Let’s Talk Corn (Meal)

photo(20)A short discussion on corn meal and a couple polenta recipes.

Were you aware that corn is one of the quite few foods that originated in the Americas (as well as cranberries, sweet potatoes, quinoa, and tomatoes, and if I’m not mistaken, blueberries)? Corn has taken over the country, and if you are at all astute when it comes to current food issues, has also taken over our diets. There are estimates floating around that up to 80 per cent of the average meal is made of corn and corn derivatives. Unbelievable? Read Omnivore’s Dilemma or see Food Inc. But I’m not here (today, anyway) to harp on corn or on all the sub-par uses of corn or on the power structure that under-girds our food sources. I’ll leave that for another blogger. I am here, instead, to discuss the legitimate uses of a satiating, healthy, highly available and economic food: corn meal.

Now there are differences between corn meal, polenta, and grits, as well as the Latino variations of corn flour and masa. Although, my experience is that corn meal can be used in just about anything that calls for polenta and even grits, but–especially if you are Southern–they do lack a certain “grittiness.” Whether you decide to stash three or four different grinds of corn in the cupboard or just have the ever-economical corn meal on hand, you can easily make what I use corn meal to make on a regular basis: corn pancakes, polenta, corn muffins, corn porridge (or grits), and our favorite: corn bread (which is a “quick bread,” and that means it takes no yeast and can be whipped up for dinner without too much forethought).

But today I am going to give you a couple recipes for polenta. It’s easy and hearty and nourishing. Leftovers can be molded (into a log, usually, before refrigerating), sliced, and made into little polenta pizzas (kids love this, just saute them until golden and then bake topped with tomato sauce and mozzarella) or a polenta lasagna.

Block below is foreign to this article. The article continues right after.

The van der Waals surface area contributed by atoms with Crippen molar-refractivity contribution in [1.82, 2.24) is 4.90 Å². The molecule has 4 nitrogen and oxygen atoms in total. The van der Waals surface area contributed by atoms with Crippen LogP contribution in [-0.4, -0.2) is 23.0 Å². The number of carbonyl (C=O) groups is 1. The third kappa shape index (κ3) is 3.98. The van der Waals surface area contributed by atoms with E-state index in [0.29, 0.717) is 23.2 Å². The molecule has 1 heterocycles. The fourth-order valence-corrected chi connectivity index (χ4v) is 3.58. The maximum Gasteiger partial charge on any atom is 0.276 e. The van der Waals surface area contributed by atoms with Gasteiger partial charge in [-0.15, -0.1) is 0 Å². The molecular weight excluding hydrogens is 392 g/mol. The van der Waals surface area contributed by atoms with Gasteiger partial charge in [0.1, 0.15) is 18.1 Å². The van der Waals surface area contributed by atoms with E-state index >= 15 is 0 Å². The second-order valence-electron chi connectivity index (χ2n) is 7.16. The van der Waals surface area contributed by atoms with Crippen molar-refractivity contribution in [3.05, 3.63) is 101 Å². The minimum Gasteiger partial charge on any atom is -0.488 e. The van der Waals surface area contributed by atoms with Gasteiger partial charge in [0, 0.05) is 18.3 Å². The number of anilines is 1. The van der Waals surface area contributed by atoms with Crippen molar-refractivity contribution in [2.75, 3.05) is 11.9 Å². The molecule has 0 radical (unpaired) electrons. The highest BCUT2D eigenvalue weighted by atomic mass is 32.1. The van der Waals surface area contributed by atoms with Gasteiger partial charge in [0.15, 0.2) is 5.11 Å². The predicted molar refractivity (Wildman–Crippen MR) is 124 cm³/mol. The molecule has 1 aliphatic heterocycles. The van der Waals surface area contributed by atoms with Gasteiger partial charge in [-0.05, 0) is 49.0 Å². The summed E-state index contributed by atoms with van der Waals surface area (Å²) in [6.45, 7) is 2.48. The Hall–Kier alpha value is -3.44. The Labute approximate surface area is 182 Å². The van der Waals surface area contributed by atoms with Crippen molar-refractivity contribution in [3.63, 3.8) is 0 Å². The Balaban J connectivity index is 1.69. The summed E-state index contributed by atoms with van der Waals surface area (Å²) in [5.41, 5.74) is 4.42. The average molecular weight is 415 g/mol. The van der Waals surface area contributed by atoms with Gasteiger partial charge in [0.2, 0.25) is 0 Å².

Polenta is easy to become creative with. We generally serve it creamy and topped with an easy protein and a salad. It works with chili and it works with sausages. Following is a recipe for a standard polenta with black beans (a classic) and a more creative polenta. Polenta is also served frequently a la bolognese (so, like, brown some ground meat and stir with marinara).

POLENTA WITH BLACK BEANS

  1. Heat 1 tablespoon olive oil over medium heat/medium-high in a saucepan.
  2. Saute 1 chopped onion until tender.
  3. Drain and dice a small jar pimento. Add, along with 1/4 cup white wine (try Trader Joe’s for great-priced, great-tasting wines), 2 cloves pressed garlic, and 1 teaspoon oregano. Cook another minute.
  4. Add two cups canned/cooked beans to the pan with a little bean broth or water, cover, and continue to simmer while making the polenta.
  5. Combine 3 cups chicken or vegetable broth and 1/2 teaspoon dried rosemary and bring to a boil.
  6. Immediately lower heat until broth is at a very low boil or consistent simmer.
  7. Whisking constantly, slowly add 1 cup cornmeal or dry polenta. Continue whisking until it becomes a porridge. If it seizes (you’ll know), add more broth or water and keep whisking. (I also take a taste at this stage to make sure the corn meal or polenta is actually cooked through, and not too toothsome from the quick cook. Real chefs can take a long time slowly cooking polenta to perfection.)
  8. Remove from heat and stir in 1/2 cup grated monterrey jack cheese and 1 tablespoon butter. Taste for salt and pepper.
  9. Serve topped with the beans.

*For a more versatile and standard polenta, omit the pimento, possibly the onion, and change the herbs to taste, and then use parmesan cheese instead of the jack. For a creamier polenta, substitute milk or cream for a 1/2 cup or cup of broth.

PUMPKIN POLENTA

  1. Bring 2 cups chicken or veggie stock, 2 1/2 cups whole milk, and 2 tablespoons butter to a boil in a saucepan.
  2. Reduce to a simmer and whisk in 1 1/2 cups dry polenta.
  3. Continue whisking until it becomes a porridge. If it seizes (you’ll know), add more broth or water and keep whisking. (See added directions above.)
  4. Whisk in 1/2 cup grated Asiago or Parmesan (which you bought in a block to save money, and never in a can), 1 can pumpkin or butternut squash puree (not the large one), 1/4 t nutmeg, 1/2 t cinnamon, pepper and salt to taste, and 3 T honey.

Mangia!

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